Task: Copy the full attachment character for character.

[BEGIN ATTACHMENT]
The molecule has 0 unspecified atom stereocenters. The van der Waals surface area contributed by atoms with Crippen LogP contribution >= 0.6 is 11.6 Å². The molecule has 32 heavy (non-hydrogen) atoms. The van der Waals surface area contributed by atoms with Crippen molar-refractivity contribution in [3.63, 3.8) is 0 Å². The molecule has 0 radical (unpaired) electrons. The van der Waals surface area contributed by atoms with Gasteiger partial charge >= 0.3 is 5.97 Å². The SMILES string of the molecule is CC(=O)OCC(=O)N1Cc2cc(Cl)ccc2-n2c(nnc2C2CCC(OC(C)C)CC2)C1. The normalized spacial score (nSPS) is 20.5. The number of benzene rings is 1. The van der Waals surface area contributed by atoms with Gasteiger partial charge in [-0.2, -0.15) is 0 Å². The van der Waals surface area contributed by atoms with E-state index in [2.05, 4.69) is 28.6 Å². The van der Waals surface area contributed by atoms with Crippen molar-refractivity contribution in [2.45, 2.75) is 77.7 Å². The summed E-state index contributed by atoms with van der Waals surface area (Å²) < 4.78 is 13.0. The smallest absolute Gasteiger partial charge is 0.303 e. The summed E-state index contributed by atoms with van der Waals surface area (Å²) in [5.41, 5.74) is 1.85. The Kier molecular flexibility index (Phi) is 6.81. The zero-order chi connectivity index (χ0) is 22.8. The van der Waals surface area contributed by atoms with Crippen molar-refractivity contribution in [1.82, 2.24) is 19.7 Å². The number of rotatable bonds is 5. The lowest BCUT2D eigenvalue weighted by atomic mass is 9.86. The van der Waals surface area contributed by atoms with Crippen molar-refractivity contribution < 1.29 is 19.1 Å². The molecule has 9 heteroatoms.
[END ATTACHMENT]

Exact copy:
The molecule has 0 unspecified atom stereocenters. The van der Waals surface area contributed by atoms with Crippen LogP contribution >= 0.6 is 11.6 Å². The molecule has 32 heavy (non-hydrogen) atoms. The van der Waals surface area contributed by atoms with Crippen molar-refractivity contribution in [3.63, 3.8) is 0 Å². The molecule has 0 radical (unpaired) electrons. The van der Waals surface area contributed by atoms with Gasteiger partial charge >= 0.3 is 5.97 Å². The SMILES string of the molecule is CC(=O)OCC(=O)N1Cc2cc(Cl)ccc2-n2c(nnc2C2CCC(OC(C)C)CC2)C1. The normalized spacial score (nSPS) is 20.5. The number of benzene rings is 1. The van der Waals surface area contributed by atoms with Gasteiger partial charge in [-0.2, -0.15) is 0 Å². The van der Waals surface area contributed by atoms with E-state index in [2.05, 4.69) is 28.6 Å². The van der Waals surface area contributed by atoms with Crippen molar-refractivity contribution in [2.45, 2.75) is 77.7 Å². The summed E-state index contributed by atoms with van der Waals surface area (Å²) < 4.78 is 13.0. The smallest absolute Gasteiger partial charge is 0.303 e. The summed E-state index contributed by atoms with van der Waals surface area (Å²) in [5.41, 5.74) is 1.85. The Kier molecular flexibility index (Phi) is 6.81. The zero-order chi connectivity index (χ0) is 22.8. The van der Waals surface area contributed by atoms with Crippen molar-refractivity contribution in [1.82, 2.24) is 19.7 Å². The number of rotatable bonds is 5. The lowest BCUT2D eigenvalue weighted by atomic mass is 9.86. The van der Waals surface area contributed by atoms with Crippen molar-refractivity contribution < 1.29 is 19.1 Å². The molecule has 9 heteroatoms.